Working Paper
Ethnicity is not public service destiny

The political logic of service distribution in South Africa

Millions of South Africans in thousands of demonstrations have protested the unequal allocation of public services. Despite the African National Congress’s promise to reduce the disparities generated by apartheid, the level of public services remains highly uneven across the country.

Most studies of service provision in Africa assume that politicians will target their co-ethnics; other ‘diversity deficit’ literature hypothesizes that a high level of ethnic diversity undermines service provision from the start.

Rather than assuming that ethnicity underlies service distribution in Africa, we argue that explanations of service provision should first examine how political institutions incentivize politicians to choose what services to distribute and how to distribute them. Even in an ethnicized polity, ethnic targeting may not be a politician’s best strategy.

We seek to explain the variation in service levels across South African municipalities and advance three hypotheses:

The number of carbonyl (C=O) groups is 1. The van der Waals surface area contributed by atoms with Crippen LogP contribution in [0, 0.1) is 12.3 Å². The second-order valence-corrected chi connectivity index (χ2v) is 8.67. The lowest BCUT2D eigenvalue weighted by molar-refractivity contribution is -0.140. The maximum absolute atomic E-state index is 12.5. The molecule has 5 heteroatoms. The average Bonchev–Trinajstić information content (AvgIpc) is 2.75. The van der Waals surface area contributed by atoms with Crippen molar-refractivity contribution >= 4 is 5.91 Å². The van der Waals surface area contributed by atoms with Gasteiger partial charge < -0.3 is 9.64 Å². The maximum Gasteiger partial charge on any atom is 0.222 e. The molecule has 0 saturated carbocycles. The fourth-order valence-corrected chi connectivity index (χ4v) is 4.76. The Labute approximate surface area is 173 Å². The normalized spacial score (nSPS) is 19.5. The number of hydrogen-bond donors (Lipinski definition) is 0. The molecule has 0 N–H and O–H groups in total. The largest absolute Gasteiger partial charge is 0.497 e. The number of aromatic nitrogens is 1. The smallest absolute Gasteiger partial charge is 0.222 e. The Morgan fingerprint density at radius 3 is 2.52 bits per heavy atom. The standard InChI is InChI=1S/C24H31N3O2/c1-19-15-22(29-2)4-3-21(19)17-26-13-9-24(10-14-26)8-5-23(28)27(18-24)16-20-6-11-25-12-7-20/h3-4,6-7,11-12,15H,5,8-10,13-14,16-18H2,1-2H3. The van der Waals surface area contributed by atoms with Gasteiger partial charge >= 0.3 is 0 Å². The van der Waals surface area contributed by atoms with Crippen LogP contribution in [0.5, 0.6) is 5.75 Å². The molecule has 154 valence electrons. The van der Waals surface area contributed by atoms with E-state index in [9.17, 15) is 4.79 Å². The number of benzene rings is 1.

1. Municipal councillors in more ethnically diverse municipalities will form policy coalitions that produce higher service levels.
  2. Due to their extensive powers and the possibility of being residual claimants to municipality resources, South African mayors will decrease services when they enjoy electoral safety.
  3. The strategic interaction between councillors and their mayor helps to account for the variation in service provision across South Africa’s municipalities.

We test our hypotheses with data from more than 1.37 million households and aggregated municipality-level measures and find strong support for all three hypotheses. Political institutions—not ethnic demography—drive policy choices and service outcomes.